Staff and volunteers at Twin Cities community station protect studios, valuable archive amid protests

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KFAI

KFAI volunteers took to their building's roof to keep watch on their Minneapolis neighborhood.

The police killing of George Floyd and the subsequent social unrest in the Twin Cities area have hit home for community station KFAI-FM in a way that few public radio stations can relate to.

KFAI producers and management have been guarding the roof and street-level entrance of the station, headquartered in Minneapolis’ West Bank neighborhood, to prevent arson and pillaging of the building.

“On Friday it became very obvious that this is not just people expressing grief and anger at a police execution,” said Mason Butler, KFAI’s content manager and a morning host at the station. “This is people bent on destruction who are hiding within those ranks. As things escalated … it was obvious that they were trying to disenfranchise any low-income communities that they can. So, our protection was not so much for the radio station but for the neighborhood.”

The neighborhood, also known as Cedar-Riverside, is known for both its history as a home for artists and activists and, more recently, as an immigrant refuge with a large Somali population and a high-rise housing project, Riverside Plaza. KFAI is housed in the Bailey Building, a historic three-story structure.

Given the station’s decidedly left-leaning sympathies and its role as a platform for Minneapolis’ many ethnic communities, including Somalis, Eritreans and Hmong, it wouldn’t be expected to be a casualty of the protests. But as Butler points out, “If you’re going to be snuffing out grocery stores and pharmacies and post offices, why not any community hub?”

Butler put out a call on Facebook for volunteers to participate in a block watch around the station. On Friday and over the weekend, a group of 115 volunteers communicated via Telegram, an encrypted texting app, as they monitored an area of a five- or six-block radius. Participants included several on the building’s roof and several more outside the building, who were violating the city’s 8 p.m. curfew. A station administrator figured out how to monitor the building’s security cameras from home.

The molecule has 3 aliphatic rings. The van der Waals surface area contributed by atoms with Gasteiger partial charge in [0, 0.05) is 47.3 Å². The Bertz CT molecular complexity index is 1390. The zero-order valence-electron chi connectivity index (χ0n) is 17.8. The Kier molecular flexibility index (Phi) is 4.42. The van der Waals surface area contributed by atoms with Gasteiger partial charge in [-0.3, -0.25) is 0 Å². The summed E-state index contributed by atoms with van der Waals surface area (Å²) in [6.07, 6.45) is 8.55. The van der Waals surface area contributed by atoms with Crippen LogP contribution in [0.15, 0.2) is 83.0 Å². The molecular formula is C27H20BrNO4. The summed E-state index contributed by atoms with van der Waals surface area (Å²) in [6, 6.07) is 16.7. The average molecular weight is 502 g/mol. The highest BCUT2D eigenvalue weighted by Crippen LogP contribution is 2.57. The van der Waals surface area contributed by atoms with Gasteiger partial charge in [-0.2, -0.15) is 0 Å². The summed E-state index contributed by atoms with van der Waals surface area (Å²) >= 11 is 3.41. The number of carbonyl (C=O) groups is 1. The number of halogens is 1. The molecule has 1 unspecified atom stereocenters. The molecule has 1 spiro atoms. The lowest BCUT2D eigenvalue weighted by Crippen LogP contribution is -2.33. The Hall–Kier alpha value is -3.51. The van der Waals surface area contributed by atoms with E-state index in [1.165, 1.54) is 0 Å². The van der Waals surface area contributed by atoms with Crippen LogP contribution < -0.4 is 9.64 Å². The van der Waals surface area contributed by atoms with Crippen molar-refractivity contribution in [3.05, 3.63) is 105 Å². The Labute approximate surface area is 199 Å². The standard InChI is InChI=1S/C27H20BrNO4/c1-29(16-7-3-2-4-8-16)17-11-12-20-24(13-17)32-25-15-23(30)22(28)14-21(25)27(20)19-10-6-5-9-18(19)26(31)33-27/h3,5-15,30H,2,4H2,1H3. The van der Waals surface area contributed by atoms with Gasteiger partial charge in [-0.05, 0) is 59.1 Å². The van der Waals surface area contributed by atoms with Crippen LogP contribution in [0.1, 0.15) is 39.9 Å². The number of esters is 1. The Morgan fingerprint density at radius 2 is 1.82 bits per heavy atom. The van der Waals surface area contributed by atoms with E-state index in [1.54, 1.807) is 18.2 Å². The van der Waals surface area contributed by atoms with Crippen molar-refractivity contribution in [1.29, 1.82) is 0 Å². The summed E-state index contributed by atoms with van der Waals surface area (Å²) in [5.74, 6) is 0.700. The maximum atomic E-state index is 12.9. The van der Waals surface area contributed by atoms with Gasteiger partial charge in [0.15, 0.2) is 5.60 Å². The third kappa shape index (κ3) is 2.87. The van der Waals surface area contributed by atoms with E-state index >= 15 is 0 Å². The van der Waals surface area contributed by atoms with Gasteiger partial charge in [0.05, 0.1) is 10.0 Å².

The hosts of KFAI’s heavy metal show, who were scheduled to go on at 2 a.m., came in before the curfew to help with the watch. Fearful of arson, Ryan Dawes, co-managing editor of KFAI’s Minneculture series, showed up with two fire extinguishers and a long pipe wrench for opening a fire hydrant. He had been reading social media posts offering advice on amateur firefighting.

Though no one knew exactly what a “block watch” was, “we knew it would be necessary,” Dawes said.

Dawes alerted the Telegram network Saturday night to a white man dressed in camouflage who parked underneath KFAI’s office windows and inspected plywood covering a bank across the street from the station. Responding to the alert, staffers from a restaurant across the street from the station confronted the man, who turned out to be intoxicated.

Olson

Dawes’ co-managing editor on KFAI’s Minneculture series, Melissa Olson, wasn’t involved in the on-the-ground efforts to protect the station. But she played a key role in rescuing a Native American audio archive KFAI is involved in preserving from the building housing it.

Olson, a member of the Leech Lake Band of Ojibwe, spoke with the website Indian Country Today on Friday about the fire and damage at Migizi Communications, a Minneapolis group dedicated to preserving Native American culture. Much of the group’s physical archive was damaged when the building caught fire during protests May 27, Olson said.

14 hours before the fire, Olson and her boyfriend loaded a van with several hundred hours of reel-to-reel audio recordings from the 1970s and ’80s of The Native American Program and First Person Radio, shows produced at KUOM, the University of Minnesota student-run station now known as Radio K.

“The interviews in the archive are just amazing,” Olson told Current. “A lot of American Indian Movement history. A lot of just really good, solid reporting.”

At first Olson and her boyfriend took the tapes to KFAI, but Olson said she concluded Friday that “it was an open question whether any building was safe.” She moved the recordings to her home.

Migizi Communications and KFAI received a $5,000 grant last year from the Minnesota Humanities Center to begin digitization of the audio archive. With help from Minnesota Public Radio archivist John Miller, they began digitizing the collection and are awaiting word on an application for a $125,000 grant from the Minnesota Humanities Center to complete the process.

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